Tuesday, September 19
SHE QUIT: Why would a young, rising star at the
News-Press resign? Leah Etling started as
a 17-year-old unpaid intern at the paper and went on to become the
first female sports staffer (not counting freelancers) while at
UCSB. She left to earn a master’s degree at UC Berkeley in
2000-2002, then returned to cover higher education, the Santa Ynez
Valley, and sports.
Her father, William Etling, was among the
community columnists fired recently. “Not sure what my next move
will be,” she said. When I asked why she quit, she answered, “I
left because I felt that my hard work was no longer appreciated at
the paper, and the emotional and physical stress of the situation
became overwhelming. My father’s termination, without one single
sentiment of respect or admiration expressed by management for his
great columns, was a major factor.”
The elder Etling is now writing a column for the Santa Ynez Valley
News, owned by Lee Newspapers.
LIGHT FINGERS: “We have our suspicions but no
proof” about who walked off with the large black antique theater
spotlight that was part of the recent La Cumbre Junior
High rummage sale, Karen Dutton tells me.
The sale was to raise money to send Core Knowledge seventh graders
to Europe in the spring, Karen said. The spotlight was from the old
La Cumbre theater. “Shame on the persons who walked away with this
item without paying for it,” she said. “If anyone sees this item
for sale anywhere” call the school at 687-0761.
TOO MUCH LIGHT: John Turner
and Julia Kauffman say they’ve been complaining to
the city since mid-August about bright “San Quentin yard” arc
lights afflicting their neighborhood. But, they say, despite a
series of back-and-forth e-mails with city staffers, there’s been
no action, although they claim the lights at State and Pedregosa
are illegal. “Unfortunately, the zoning enforcement program does
not have the resources to address all complaints immediately,”
Turner and Kauffman were told. The company that owns the property,
Hoppy Toad Land Co., 5383 Hollister Ave., has an
unlisted number, the city said.
GOING TO THE DOGS: How come some dog-lovers
treat their neighbors like shit? Sue and I have made many friends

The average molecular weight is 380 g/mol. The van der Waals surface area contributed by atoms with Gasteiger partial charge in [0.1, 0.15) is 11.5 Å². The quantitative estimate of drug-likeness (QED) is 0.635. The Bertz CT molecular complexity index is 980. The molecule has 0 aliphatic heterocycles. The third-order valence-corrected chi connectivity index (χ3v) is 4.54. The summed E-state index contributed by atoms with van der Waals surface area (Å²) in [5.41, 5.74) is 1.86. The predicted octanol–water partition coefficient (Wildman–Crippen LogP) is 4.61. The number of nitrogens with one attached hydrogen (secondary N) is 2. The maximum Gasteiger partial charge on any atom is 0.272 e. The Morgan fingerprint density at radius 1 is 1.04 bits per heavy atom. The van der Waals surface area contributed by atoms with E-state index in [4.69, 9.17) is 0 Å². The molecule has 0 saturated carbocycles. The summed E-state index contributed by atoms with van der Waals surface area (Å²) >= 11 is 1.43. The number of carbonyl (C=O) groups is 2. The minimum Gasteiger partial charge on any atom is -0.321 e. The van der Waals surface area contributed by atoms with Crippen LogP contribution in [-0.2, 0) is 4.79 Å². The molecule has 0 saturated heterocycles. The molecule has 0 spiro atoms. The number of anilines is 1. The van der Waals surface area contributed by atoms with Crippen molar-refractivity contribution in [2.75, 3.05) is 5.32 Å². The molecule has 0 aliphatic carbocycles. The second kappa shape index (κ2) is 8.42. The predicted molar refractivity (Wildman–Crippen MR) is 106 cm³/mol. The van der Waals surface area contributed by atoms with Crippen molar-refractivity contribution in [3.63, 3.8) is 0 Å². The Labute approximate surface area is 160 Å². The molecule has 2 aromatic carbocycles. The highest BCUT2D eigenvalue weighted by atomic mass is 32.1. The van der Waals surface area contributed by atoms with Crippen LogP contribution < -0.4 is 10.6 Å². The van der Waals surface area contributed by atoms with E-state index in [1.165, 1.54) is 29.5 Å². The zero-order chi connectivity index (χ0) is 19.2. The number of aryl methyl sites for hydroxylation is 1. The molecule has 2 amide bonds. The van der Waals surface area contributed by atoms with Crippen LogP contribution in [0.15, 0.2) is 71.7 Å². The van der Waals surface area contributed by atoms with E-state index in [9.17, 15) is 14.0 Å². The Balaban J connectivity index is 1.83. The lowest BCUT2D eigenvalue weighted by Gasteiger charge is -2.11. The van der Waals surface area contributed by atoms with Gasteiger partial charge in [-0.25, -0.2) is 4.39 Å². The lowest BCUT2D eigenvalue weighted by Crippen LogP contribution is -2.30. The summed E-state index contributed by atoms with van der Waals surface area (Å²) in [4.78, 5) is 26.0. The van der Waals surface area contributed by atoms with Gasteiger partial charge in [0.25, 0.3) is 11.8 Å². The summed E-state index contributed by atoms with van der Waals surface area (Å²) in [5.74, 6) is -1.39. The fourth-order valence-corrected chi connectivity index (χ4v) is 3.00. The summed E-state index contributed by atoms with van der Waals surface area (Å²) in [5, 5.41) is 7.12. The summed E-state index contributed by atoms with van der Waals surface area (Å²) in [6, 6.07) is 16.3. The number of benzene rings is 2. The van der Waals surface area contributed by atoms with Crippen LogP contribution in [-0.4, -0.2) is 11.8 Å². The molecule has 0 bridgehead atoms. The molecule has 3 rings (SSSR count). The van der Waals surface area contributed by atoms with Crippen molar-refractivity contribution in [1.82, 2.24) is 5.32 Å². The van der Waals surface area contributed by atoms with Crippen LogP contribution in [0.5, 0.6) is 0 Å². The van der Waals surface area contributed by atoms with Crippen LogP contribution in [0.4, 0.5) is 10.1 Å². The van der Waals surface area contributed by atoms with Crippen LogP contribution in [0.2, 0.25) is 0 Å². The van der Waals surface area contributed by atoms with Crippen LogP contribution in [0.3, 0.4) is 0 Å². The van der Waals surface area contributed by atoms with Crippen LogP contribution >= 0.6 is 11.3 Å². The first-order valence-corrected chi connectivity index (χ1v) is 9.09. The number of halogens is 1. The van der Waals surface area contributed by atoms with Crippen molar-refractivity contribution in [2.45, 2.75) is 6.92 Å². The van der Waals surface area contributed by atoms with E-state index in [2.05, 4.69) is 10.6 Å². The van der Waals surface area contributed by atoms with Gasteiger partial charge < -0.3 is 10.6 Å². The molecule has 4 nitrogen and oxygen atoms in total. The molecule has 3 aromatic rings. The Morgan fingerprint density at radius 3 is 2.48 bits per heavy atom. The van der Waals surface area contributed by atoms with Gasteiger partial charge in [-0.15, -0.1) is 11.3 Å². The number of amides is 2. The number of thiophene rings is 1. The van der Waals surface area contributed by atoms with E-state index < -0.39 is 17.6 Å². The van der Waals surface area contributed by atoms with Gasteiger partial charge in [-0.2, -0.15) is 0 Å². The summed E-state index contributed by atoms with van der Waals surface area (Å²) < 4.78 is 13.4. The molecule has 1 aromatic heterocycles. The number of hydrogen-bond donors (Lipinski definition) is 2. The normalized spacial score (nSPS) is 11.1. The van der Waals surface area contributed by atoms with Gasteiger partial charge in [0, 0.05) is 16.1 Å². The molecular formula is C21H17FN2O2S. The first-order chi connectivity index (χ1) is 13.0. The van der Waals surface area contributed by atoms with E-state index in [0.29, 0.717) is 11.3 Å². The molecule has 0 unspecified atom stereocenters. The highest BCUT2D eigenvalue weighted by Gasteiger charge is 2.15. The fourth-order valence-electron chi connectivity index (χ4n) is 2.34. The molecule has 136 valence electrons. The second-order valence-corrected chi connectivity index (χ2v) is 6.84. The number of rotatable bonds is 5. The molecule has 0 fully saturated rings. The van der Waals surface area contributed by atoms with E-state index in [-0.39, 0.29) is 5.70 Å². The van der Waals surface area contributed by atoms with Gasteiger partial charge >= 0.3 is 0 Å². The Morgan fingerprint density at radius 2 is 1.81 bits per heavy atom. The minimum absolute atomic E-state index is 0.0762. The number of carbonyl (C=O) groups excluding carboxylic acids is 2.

among owners who come by equipped with plastic bags to clean up
after their pooches. But judging from mounds of dog doo-doo we’ve
been finding along the curb outside our house and adjoining ones,
and because we don’t see loose dogs roaming, we’ve got to wonder
who’s not picking up after Fido. That means that
Sue has to do the messy, smelly job. (My bad back, you know.)
PUNISH THE PEACEMAKERS: “Blessed are the
peacemakers, for they will be called sons of God” (Matthew 5:9).
Unaccustomed as I am to quoting scripture, I couldn’t help
recalling that when I read about the feds getting after a Pasadena
church. Seems as though the IRS hankers to lift All Saints
Episcopal Church’s nonprofit status because a visitor
preached an anti-war sermon just before the 2004 presidential
election. I wonder if a pro-war sermon would have gotten the IRS so
LEN’S NEW JOB: No sooner did Len
Wood, News-Press photo chief for the past decade,
decamp from De la Guerra Plaza than he signed on as assistant
managing editor for visuals and design for the Santa Maria
Times and Lee Central Coast Newspapers. They include the
Record, Santa Ynez Valley News, Times Press
Recorder in Arroyo Grande, Adobe Press in Nipomo, and
Tiempo. Len started at the News-Press while still
in high school 29 years ago and, conveniently for his new post,
lives in Lompoc.
RALLY FOR $$$: News-Press newsroom
folks say they’ll hold a rally Sunday at De la Guerra Plaza, from 3 to 4
p.m., followed by a fundraiser at Ruby’s Café, 4 to 6 p.m., with
music and snacks. The suggested donation of $20 will go to the
growing Journalist Loan Fund to help current and
former News-Press employees “who have been forced out,
fired, or suspended without pay,” the journalists announced. They
said they expect to win their union election by a large margin
September 27 and are urging subscribers to cancel until a fair
contract has been agreed on.
HUSH PUPPIES: With rock legend Bo
Diddley due to play the Lobero on September 25, Elements
chef/co-owner Paul Becking is planning a
pre-concert dinner featuring dishes from the Deep South, honoring
Bo’s Mississippi roots. How about a black-eyed pea and smoked ham
soup or fried green tomato and hush puppy salad, plus free-range
chicken pot pie with Southern greens or crawfish andouille sausage
gumbo, followed by peach cobbler?
BROOKS DEN: Faculty members at Brooks Institute of
Photography will be auctioning off their work at the
Den Sunday from 4 to 7:30 p.m. to help support an
upcoming student visit to China for documentary photography.
Viewing of the photos begins Wednesday.
SWEET MUSIC: When the Santa Barbara
Symphony’s new music director, Nir
Kabaretti, arrives here for the first concert of the
season on October 14, he’ll not only bring his baton but his bride,
Gaja. They met cute, as Hollywood puts it, at an
opera in Florence. She’s a lawyer and vocal student.
SCRABBLE TIME: You’re good with words, right?
Well, the Santa Barbara Public Library is holding a
Scrabble tournament on September 30, from noon
to 4 p.m. to raise money for its adult and family literacy program.
For $20, you get to play two rounds. Call 564-5619 for tickets.
That’s also the day of the Santa Barbara Book
and Author Festival at the library.
Santa Barbara’s Jean-Michel Cousteau brings his
final “Ocean Adventures” episode to the big outdoor screen at
Elings Park on Wednesday, September 20. The film, titled
America’s Underwater Treasures, is a peak at all of our
country’s national marine sanctuaries along with Jean-Michel’s son
and daughter. The park’s gates open at 5:30 p.m., Jean-Michel will
talk at 7 p.m., and then the two-part film will hit the screen.